Henry Coe Park: Camping Redfern Pond

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Trip Mileage: approximately 10 miles round-trip

June 17-18, 2006

Our group of four set off along Hunting Hollow Road from the entrance at 8:30 am. The road crossed over the creek several times as we chatted and took in the pleasantly warm sun. Turning onto Wagon Road and laboring up the steep hill hampered the chitchat, but we took lots of breaks to cool off, reaching Redfern Pond around 11 a.m.

I was delighted to find the lake teeming with life. Bullfrogs lined the perimeter, plopping into the water lightning-fast as soon as a human approached. Bulbous-headed bullfrog tadpoles at least 5 inches long filled the pond, and swaths of black frog eggs were spread in the reeds. Red-winged blackbirds called and flitted among tall patches of reeds in the pond. Dragonflies swarmed near the water, some brilliant red-orange, some periwinkle and others black and white.

Greg and Jeff had brought fishing poles and caught a few bluegills on lures with names like "prince nymph" and "wooly bugger". In the afternoon, as I lay half-napping on my sleeping mat under the canopy of a shady oak with bits of sunlight filtering through, I heard noisy rustling nearby. Sitting up, I startled a group of wild turkeys – two adult females and at least five young ones. They hurried off into the brush.

At dusk, after we'd set up to sleep under the stars, mosquitoes bothered us only for a few minutes. The bullfrogs began singing a deep-throated chorus, to which we fell asleep under a clear night sky. I woke up sometime past midnight and walked under a half-moon too bright to look at. I smiled to hear the bullfrogs continuing their slow song.

We woke to another cloudless blue sky and a cool, dry breeze. I walked up the ridge along Redfern Trail to take in panoramic views of the wilderness beyond. Back at Redfern Pond, we watched a brownish dragonfly repeatedly dipping her rear end into the surface of the water—presumably, laying eggs. I was surprised to see other species of dragonflies dive-bombing her. A white-and-black dragonfly hovered a foot or so above, apparently defending the egg-layer from the swooping paths of other dragonflies. She jumped out of the way a few times, but stuck to her task.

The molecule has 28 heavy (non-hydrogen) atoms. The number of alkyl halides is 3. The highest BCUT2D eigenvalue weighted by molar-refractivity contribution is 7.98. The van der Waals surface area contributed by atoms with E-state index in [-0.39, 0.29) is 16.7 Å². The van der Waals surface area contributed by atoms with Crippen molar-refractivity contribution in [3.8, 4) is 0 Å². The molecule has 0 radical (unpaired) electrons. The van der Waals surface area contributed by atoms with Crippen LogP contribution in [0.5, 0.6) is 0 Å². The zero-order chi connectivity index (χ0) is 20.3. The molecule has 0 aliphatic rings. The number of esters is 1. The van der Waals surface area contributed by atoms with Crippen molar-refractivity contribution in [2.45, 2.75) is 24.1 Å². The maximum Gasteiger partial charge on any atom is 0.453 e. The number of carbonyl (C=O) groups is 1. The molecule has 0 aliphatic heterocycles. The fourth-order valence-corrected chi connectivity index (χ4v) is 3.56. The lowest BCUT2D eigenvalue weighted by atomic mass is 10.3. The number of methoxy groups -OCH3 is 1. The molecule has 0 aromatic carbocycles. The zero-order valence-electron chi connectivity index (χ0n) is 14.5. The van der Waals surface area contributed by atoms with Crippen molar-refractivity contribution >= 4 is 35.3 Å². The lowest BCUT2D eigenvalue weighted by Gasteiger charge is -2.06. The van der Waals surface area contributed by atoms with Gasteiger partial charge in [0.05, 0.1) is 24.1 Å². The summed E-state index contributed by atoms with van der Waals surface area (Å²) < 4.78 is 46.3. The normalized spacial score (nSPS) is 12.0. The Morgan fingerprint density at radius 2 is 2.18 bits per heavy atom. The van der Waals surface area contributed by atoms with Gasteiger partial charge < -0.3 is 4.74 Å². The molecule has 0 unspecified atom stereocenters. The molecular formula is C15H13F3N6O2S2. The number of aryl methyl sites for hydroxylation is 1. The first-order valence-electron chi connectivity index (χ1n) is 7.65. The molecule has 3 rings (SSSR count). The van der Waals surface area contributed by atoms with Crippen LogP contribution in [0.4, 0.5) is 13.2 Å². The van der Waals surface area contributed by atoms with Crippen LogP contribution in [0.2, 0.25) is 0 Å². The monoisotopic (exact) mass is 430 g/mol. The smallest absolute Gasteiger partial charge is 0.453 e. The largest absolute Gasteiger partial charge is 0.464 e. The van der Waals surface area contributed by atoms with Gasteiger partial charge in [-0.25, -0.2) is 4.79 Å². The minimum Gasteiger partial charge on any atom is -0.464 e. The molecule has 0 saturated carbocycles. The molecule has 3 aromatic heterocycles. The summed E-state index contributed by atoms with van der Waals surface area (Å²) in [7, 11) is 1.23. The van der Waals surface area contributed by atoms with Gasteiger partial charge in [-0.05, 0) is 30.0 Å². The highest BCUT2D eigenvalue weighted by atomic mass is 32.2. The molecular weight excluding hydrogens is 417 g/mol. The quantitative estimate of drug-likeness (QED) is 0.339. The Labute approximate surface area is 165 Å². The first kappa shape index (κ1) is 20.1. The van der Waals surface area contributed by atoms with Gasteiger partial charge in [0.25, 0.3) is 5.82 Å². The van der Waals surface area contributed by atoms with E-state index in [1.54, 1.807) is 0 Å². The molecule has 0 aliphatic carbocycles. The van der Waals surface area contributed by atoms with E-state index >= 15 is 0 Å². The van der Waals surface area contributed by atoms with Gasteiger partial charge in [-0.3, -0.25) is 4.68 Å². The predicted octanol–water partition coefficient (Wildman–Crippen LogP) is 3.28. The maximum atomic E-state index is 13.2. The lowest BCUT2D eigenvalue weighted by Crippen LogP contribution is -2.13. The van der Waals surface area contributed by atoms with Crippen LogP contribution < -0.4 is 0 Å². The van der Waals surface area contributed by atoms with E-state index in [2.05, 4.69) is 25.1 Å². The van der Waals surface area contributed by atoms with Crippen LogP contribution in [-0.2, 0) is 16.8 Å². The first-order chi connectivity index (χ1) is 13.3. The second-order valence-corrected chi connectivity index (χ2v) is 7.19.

After a wonderfully serene second day relaxing in the shade, listening to birds and observing pond life from a little inflatable boat, we packed up and headed west along Phegley Ridge Road and Trail, eventually meeting Hunting Hollow Road. Hiking down the steep ridge trail was the tough part. Even with my poles and lightweight pack, my knees and quads complained more than I expected. Breathtaking views of the layers of rumpled hills, blanketed in green and gold against a brilliant blue, compensated for the brutal angle. Back on flat Hunting Hollow Road, we spotted a bobcat or lynx trotting along the trail ahead of us and excitedly reached for the binoculars. The kitty, however, slipped silently into the woods.

Almost back at the entrance, we paused at a stream crossing to watch a mule deer wander into the water just a few yards away. She took a leisurely drink, looked around unconcernedly and moved into the grass to graze. As always, we are privileged and humbled to be visitors in the wilderness.

Last updated: 07/03/06
Copyright 2006, Gillian Zaharias